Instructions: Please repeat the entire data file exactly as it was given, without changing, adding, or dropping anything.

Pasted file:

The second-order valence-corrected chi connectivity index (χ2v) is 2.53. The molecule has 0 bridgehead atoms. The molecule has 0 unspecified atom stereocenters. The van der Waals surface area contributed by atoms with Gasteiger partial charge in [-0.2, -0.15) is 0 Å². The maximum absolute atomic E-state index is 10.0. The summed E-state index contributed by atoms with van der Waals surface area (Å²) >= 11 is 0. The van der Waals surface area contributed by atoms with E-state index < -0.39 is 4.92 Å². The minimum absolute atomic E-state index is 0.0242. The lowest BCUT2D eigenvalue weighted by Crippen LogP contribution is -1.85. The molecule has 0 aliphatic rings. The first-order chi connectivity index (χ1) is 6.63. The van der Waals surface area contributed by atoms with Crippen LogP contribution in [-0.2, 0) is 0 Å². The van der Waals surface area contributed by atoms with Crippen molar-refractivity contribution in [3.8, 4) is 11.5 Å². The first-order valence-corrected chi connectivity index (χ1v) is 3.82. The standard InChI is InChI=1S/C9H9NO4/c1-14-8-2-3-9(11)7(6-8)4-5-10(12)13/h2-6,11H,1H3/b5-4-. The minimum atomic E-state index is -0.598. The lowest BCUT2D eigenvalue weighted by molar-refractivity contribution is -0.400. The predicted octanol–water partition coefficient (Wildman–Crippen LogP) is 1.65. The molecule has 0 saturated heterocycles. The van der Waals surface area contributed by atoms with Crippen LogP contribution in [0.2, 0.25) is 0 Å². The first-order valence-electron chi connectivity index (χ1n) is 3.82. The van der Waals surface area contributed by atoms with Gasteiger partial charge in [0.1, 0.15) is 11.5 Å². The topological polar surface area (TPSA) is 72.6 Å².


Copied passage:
The second-order valence-corrected chi connectivity index (χ2v) is 2.53. The molecule has 0 bridgehead atoms. The molecule has 0 unspecified atom stereocenters. The van der Waals surface area contributed by atoms with Gasteiger partial charge in [-0.2, -0.15) is 0 Å². The maximum absolute atomic E-state index is 10.0. The summed E-state index contributed by atoms with van der Waals surface area (Å²) >= 11 is 0. The van der Waals surface area contributed by atoms with E-state index < -0.39 is 4.92 Å². The minimum absolute atomic E-state index is 0.0242. The lowest BCUT2D eigenvalue weighted by Crippen LogP contribution is -1.85. The molecule has 0 aliphatic rings. The first-order chi connectivity index (χ1) is 6.63. The van der Waals surface area contributed by atoms with Crippen LogP contribution in [-0.2, 0) is 0 Å². The van der Waals surface area contributed by atoms with Crippen molar-refractivity contribution in [3.8, 4) is 11.5 Å². The first-order valence-corrected chi connectivity index (χ1v) is 3.82. The standard InChI is InChI=1S/C9H9NO4/c1-14-8-2-3-9(11)7(6-8)4-5-10(12)13/h2-6,11H,1H3/b5-4-. The minimum atomic E-state index is -0.598. The lowest BCUT2D eigenvalue weighted by molar-refractivity contribution is -0.400. The predicted octanol–water partition coefficient (Wildman–Crippen LogP) is 1.65. The molecule has 0 saturated heterocycles. The van der Waals surface area contributed by atoms with Crippen LogP contribution in [0.2, 0.25) is 0 Å². The first-order valence-electron chi connectivity index (χ1n) is 3.82. The van der Waals surface area contributed by atoms with Gasteiger partial charge in [0.1, 0.15) is 11.5 Å². The topological polar surface area (TPSA) is 72.6 Å².